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In 2008/9 the GIZ Promotion of Renewable Energy and Energy Efficiency Programme (GIZ-PREEEP) and the Ministry of Energy and Mineral Development of Uganda (MEMD) ran an innovative programme targeting energy-intensive SMEs in different regions of Uganda. The programme aimed to improve energy management practices as well as to influence future investment decisions, using peer-learning and local networks. This chapter identifies the following factors as major behavioural barriers to SME energy management in Uganda: short-term thinking and self-control problems (related to a lack of business skills), inefficient habits, a preference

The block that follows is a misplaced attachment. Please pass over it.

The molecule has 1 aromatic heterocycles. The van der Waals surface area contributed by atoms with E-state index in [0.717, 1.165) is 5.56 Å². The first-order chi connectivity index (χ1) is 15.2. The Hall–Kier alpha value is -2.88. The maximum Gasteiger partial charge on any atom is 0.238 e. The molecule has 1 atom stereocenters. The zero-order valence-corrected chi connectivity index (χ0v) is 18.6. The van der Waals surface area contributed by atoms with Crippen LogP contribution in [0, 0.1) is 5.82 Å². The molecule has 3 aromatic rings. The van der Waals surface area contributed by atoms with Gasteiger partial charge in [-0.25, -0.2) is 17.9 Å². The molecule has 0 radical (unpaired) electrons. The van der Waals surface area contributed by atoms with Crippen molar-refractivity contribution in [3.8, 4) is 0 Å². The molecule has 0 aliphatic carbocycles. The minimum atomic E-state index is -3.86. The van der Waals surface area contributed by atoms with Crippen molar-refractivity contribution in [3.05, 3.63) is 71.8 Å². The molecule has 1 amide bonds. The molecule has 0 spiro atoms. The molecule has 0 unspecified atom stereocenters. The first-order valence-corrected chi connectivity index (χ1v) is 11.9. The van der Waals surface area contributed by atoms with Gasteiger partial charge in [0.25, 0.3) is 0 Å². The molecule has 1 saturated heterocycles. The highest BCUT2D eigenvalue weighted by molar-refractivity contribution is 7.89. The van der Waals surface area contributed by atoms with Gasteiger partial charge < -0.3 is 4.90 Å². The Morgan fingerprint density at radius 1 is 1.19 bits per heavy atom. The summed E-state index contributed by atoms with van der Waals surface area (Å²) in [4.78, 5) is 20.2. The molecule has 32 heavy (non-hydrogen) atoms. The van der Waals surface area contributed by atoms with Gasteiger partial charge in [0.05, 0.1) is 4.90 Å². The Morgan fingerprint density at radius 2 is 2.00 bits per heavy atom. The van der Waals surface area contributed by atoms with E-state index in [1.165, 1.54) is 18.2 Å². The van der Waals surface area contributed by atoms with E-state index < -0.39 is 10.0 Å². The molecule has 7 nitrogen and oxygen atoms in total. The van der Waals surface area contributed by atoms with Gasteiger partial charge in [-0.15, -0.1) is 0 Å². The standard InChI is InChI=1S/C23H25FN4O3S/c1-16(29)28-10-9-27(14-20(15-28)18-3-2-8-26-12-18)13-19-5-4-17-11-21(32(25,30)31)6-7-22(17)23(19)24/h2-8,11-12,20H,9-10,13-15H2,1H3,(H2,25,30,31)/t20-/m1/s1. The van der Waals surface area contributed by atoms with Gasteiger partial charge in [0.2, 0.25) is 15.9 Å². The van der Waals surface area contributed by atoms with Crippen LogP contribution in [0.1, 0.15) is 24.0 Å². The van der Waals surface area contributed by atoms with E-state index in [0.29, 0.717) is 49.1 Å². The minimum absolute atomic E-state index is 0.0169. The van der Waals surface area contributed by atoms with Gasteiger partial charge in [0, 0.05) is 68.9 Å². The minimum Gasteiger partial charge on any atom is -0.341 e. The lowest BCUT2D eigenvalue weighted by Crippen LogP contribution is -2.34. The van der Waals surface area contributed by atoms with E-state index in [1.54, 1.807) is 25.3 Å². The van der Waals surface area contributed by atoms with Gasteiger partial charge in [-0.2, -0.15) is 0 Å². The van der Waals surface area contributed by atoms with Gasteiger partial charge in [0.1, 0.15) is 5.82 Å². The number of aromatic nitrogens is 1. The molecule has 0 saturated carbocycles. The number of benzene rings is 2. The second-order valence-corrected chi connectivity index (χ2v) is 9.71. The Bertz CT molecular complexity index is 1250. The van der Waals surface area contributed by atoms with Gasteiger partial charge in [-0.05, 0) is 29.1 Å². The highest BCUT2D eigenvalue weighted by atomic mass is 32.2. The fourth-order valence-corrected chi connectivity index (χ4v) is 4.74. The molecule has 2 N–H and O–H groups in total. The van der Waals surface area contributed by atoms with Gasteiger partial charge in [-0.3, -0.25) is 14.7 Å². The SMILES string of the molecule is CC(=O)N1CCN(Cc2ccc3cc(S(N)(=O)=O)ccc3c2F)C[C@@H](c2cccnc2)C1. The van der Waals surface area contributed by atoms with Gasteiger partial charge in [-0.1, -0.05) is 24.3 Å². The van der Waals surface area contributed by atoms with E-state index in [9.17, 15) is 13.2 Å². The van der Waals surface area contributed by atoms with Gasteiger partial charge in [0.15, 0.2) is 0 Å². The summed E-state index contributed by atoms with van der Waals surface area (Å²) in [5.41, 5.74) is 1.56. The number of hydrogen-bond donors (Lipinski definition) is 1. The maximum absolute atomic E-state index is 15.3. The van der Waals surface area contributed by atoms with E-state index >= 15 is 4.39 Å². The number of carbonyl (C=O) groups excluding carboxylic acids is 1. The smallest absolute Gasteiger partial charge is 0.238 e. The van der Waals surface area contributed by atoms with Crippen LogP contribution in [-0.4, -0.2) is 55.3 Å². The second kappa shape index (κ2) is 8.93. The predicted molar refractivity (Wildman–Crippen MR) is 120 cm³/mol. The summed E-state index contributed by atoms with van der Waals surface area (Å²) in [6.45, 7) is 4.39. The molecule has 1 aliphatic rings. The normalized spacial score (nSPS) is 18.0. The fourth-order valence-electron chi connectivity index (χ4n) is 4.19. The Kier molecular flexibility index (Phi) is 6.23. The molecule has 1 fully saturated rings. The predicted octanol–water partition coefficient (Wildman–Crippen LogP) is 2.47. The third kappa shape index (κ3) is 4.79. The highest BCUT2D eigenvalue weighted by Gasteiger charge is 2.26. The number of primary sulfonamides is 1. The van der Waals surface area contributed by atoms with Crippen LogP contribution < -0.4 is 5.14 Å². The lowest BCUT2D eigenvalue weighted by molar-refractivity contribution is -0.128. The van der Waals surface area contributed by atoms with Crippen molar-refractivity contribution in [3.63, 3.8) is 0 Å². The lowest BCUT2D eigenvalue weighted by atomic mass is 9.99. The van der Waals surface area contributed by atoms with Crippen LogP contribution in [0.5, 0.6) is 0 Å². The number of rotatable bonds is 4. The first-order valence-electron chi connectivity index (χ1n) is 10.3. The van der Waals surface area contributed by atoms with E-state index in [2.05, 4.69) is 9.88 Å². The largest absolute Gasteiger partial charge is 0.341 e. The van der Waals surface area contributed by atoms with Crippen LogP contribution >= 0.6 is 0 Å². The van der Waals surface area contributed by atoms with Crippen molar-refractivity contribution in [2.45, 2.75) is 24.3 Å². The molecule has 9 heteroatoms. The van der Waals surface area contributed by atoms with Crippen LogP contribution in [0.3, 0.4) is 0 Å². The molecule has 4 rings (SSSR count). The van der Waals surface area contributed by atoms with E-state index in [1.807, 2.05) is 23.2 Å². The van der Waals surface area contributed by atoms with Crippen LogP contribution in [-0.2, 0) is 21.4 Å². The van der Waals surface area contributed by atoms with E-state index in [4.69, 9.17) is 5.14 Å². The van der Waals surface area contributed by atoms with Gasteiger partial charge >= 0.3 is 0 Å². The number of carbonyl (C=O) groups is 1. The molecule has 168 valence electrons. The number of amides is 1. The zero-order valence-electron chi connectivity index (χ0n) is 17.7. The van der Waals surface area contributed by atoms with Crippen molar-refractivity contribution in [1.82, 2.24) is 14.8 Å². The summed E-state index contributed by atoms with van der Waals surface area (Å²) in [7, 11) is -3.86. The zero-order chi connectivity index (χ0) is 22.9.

for the current situation (status quo bias), and trust issues, particularly between the utility provider Umeme and SME owners. Behavioural drivers that have been shown to work well or could do so in the future include more first-hand experiences, framing communication around losses instead of gains (‘losing money with current practices instead of profiting through energy saving’), feedback, social comparisons, and peer effects (e.g.
social learning). To make long-term behaviour change easier for SMEs, challenges such as limited access to financing, a lack of information on efficient products, and insufficient business skills also need to be addressed.